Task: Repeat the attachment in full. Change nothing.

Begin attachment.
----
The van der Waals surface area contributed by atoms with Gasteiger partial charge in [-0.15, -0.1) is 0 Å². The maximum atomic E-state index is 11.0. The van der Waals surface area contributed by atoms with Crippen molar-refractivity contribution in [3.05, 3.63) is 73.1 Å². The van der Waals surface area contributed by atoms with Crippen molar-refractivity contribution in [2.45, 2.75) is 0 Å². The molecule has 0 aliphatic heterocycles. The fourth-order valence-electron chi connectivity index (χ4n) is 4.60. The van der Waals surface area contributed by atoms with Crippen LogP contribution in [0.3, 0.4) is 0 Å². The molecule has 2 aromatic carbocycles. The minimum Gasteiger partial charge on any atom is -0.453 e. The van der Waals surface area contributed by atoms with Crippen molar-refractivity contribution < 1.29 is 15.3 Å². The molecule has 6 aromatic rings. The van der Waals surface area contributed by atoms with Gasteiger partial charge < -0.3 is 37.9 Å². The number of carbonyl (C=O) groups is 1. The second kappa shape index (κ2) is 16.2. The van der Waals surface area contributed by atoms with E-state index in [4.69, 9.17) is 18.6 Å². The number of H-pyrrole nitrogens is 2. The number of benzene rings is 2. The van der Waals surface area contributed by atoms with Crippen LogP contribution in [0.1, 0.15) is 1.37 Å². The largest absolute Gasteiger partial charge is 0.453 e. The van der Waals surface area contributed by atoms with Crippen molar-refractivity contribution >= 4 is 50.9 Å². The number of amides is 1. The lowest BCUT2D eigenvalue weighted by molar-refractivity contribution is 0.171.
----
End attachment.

The van der Waals surface area contributed by atoms with Gasteiger partial charge in [-0.15, -0.1) is 0 Å². The maximum atomic E-state index is 11.0. The van der Waals surface area contributed by atoms with Crippen molar-refractivity contribution in [3.05, 3.63) is 73.1 Å². The van der Waals surface area contributed by atoms with Crippen molar-refractivity contribution in [2.45, 2.75) is 0 Å². The molecule has 0 aliphatic heterocycles. The fourth-order valence-electron chi connectivity index (χ4n) is 4.60. The van der Waals surface area contributed by atoms with Crippen LogP contribution in [0.3, 0.4) is 0 Å². The molecule has 2 aromatic carbocycles. The minimum Gasteiger partial charge on any atom is -0.453 e. The van der Waals surface area contributed by atoms with Crippen molar-refractivity contribution < 1.29 is 15.3 Å². The molecule has 6 aromatic rings. The van der Waals surface area contributed by atoms with Gasteiger partial charge < -0.3 is 37.9 Å². The number of carbonyl (C=O) groups is 1. The second kappa shape index (κ2) is 16.2. The van der Waals surface area contributed by atoms with E-state index in [4.69, 9.17) is 18.6 Å². The number of H-pyrrole nitrogens is 2. The number of benzene rings is 2. The van der Waals surface area contributed by atoms with Crippen LogP contribution in [0.1, 0.15) is 1.37 Å². The largest absolute Gasteiger partial charge is 0.453 e. The van der Waals surface area contributed by atoms with Crippen molar-refractivity contribution >= 4 is 50.9 Å². The number of amides is 1. The lowest BCUT2D eigenvalue weighted by molar-refractivity contribution is 0.171.